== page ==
Historic commercials at the Kelsall Steam Rally

Posted by Chris Graham on 6th September 2022

Ed Burrows takes a look at some of the heritage vehicles that were on show at the superbly-organised Kelsall Steam Rally.

Kelsall Steam Rally

Graham Booth’s Faun 1,000-tonner, about the height of a double-decker bus and towering over everything in sight.

Ten days before the event, the text said: ‘Sadly won’t see you at Kelsall, Ed…with the price of diesel and 1.5-mpg…’ It was from Graham Booth. At Putin’s War pump prices, it would cost him £1,000 to fill his Faun Goliath with fuel.

We spoke again a couple of evenings before the Kelsall weekend. To his regret, it was still going to be a no-show. Yet – there it was. 

Kelsall Steam Rally

A very nicely maintained Albion Chieftain from the coachbuilt cab era.

The 8×8 is about as tall as a double decker bus. People crowned round it. Women appeared especially fascinated. But who could resist a thousand tonner? 

On the Friday, the day before the Rally, Graham succumbed. “It’s a big piece of my life. Did I have it shipped from South Africa just to park up behind the house? No.” 

Kelsall Steam Rally

Albion’s nifty underfloor engined low-step Cairn, a lightened version of the three- and four-ton Claymore.

Graham continued: “In terms of favourable traffic conditions I made the decision to attend at the last possible moment. How could I not go? The Kelsall Rally is always fantastic. With a rush of adrenaline, I packed an overnight bag, drove to the nearest filling station, maxed out the plastic and off I went. 

“I love driving it. It demands total concentration, anticipation and precision. In its way, the Faun must be as satisfying as driving a racing car – and as you can imagine, in its working days, things got even more interesting when it was pulling a load.”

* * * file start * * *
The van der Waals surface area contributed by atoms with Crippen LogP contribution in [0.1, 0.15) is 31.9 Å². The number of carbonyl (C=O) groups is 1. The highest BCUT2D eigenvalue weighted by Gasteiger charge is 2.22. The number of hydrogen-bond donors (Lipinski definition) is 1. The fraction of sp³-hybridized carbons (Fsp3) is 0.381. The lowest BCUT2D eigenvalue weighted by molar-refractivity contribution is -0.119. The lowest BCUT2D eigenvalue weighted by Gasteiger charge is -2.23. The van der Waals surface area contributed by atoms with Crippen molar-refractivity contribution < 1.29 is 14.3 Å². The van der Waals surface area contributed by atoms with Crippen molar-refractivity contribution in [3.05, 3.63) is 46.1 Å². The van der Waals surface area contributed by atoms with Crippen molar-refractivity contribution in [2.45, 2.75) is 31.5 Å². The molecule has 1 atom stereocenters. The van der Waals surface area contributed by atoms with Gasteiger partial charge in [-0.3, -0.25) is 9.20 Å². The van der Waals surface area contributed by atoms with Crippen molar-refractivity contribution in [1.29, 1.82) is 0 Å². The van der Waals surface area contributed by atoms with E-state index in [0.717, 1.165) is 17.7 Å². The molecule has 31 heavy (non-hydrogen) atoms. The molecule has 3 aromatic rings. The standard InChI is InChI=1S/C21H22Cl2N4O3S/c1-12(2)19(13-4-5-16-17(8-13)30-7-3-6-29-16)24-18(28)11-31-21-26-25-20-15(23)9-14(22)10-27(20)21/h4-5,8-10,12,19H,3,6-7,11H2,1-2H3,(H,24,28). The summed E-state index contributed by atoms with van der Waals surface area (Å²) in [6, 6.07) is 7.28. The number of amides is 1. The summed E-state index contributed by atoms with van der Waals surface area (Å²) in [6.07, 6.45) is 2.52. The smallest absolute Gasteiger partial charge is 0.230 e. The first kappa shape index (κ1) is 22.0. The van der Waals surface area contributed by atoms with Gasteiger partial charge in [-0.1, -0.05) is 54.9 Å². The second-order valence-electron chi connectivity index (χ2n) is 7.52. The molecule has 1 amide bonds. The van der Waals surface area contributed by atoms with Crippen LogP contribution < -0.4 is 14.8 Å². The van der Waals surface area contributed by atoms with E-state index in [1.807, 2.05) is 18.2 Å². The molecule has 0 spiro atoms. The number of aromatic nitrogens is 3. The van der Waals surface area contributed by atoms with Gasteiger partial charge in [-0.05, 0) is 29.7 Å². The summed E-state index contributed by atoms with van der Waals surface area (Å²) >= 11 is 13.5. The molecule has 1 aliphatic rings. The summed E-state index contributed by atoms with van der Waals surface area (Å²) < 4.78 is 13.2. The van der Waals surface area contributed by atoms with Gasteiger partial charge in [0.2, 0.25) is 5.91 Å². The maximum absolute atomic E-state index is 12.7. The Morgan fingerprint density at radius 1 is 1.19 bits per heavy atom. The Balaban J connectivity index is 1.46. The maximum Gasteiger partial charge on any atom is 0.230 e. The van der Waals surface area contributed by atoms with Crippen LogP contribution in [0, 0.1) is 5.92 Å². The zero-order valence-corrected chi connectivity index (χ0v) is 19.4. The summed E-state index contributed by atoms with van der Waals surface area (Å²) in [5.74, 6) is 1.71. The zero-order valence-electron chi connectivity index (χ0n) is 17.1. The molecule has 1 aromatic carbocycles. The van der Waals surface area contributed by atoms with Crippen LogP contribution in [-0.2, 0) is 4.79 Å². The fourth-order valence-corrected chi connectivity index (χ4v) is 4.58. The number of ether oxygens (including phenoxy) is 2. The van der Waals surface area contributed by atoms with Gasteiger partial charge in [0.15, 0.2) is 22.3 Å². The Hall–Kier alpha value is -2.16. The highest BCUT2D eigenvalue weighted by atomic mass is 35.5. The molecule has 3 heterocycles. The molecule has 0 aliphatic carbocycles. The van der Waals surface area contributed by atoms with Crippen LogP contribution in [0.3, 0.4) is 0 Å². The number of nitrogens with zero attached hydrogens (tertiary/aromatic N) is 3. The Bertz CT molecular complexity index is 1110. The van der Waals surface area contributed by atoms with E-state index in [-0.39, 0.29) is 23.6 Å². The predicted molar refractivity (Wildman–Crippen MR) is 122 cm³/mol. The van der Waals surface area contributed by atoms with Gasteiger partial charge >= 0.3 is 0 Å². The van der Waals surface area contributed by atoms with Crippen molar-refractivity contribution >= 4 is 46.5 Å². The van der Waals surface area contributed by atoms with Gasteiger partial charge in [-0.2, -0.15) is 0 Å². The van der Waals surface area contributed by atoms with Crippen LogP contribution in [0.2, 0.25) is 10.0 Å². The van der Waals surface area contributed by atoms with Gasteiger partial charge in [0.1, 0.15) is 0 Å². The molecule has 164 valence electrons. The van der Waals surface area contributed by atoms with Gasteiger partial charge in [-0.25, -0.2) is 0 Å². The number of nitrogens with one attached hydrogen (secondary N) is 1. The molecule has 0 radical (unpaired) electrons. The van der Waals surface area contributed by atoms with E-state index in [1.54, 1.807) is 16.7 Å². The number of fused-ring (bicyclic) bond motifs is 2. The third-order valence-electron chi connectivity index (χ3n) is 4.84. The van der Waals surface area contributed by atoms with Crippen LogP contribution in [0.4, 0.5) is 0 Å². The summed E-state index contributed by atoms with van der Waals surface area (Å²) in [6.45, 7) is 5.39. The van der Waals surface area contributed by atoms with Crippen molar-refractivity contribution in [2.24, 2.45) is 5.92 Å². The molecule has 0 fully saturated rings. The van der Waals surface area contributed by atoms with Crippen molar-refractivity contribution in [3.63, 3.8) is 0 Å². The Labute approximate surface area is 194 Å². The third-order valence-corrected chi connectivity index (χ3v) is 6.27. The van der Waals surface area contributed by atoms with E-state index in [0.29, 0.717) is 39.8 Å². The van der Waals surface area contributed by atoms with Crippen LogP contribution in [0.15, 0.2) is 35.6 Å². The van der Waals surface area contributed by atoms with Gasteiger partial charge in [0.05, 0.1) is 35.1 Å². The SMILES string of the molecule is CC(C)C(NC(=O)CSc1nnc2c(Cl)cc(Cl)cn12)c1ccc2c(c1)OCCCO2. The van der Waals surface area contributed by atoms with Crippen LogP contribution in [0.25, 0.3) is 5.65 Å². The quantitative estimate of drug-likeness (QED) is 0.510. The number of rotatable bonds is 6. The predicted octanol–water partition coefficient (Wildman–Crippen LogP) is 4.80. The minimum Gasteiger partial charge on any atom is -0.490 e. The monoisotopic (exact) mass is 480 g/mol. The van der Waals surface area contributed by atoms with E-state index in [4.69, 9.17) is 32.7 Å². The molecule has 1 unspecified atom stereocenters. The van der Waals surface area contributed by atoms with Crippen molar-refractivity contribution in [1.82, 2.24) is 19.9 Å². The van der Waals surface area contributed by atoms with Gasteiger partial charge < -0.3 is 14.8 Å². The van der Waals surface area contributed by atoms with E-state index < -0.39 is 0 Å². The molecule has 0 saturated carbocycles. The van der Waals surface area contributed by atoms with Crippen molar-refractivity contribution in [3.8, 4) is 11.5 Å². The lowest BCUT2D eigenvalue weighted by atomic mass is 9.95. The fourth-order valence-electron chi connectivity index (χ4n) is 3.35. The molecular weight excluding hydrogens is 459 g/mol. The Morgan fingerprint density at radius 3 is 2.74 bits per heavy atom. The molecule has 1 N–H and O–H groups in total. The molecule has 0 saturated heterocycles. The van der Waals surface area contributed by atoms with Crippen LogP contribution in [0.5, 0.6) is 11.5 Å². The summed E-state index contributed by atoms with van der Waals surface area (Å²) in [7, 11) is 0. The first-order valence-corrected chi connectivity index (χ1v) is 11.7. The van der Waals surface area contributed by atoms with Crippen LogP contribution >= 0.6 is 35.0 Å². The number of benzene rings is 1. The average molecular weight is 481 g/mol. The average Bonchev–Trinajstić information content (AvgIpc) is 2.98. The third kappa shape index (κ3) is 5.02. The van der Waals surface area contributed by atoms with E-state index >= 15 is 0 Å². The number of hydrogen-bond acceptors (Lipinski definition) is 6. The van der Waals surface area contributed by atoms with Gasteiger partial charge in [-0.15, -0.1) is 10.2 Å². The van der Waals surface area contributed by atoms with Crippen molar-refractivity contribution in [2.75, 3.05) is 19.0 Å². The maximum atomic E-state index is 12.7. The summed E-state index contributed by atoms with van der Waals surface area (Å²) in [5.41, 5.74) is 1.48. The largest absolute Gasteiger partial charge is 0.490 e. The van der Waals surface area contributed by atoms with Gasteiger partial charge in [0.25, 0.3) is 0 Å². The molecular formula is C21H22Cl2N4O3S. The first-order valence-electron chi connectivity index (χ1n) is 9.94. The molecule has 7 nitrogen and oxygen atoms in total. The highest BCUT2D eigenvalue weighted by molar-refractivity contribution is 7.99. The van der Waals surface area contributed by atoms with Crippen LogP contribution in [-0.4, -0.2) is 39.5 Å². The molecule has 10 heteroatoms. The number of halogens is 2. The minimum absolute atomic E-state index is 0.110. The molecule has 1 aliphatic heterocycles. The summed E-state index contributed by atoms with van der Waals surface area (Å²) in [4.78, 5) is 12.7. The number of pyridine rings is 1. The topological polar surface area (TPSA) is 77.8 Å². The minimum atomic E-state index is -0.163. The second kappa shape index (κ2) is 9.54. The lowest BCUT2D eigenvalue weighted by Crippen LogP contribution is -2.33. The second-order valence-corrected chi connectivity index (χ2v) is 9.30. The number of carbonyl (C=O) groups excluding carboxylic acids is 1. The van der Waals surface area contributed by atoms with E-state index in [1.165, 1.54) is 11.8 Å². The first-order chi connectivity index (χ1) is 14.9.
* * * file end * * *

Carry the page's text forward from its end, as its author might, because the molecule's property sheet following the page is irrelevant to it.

Kelsall Steam Rally

Many would regard the Leyland Marathon as a lorry load of problems, but it’s good to see one saved for posterity.

Graham Booth’s 650bhp Cummins KTA-engined Faun Goliath is the most potent heavylift prime mover in private hands in Britain. It is the only survivor of three custom built for GEC in 1989. Their job was hauling transformers and other electricity generating station equipment manufactured by GEC in Stafford. They were retained by the factory’s subsequent owners until 2003, when they were sold to Abnormal Load Engineering.

Kelsall Steam Rally

A Foden 4×4? How rare is that? This off-road recovery truck’s first life was as a highway gritter.

ALE transferred them to South Africa in 2010 for contracts for transporting 300-/400-tonne transformers and other units to new power stations being built at Matimba and Medupi. Graham drove F924 TBF for three years – but his South African adventures are stories for another day.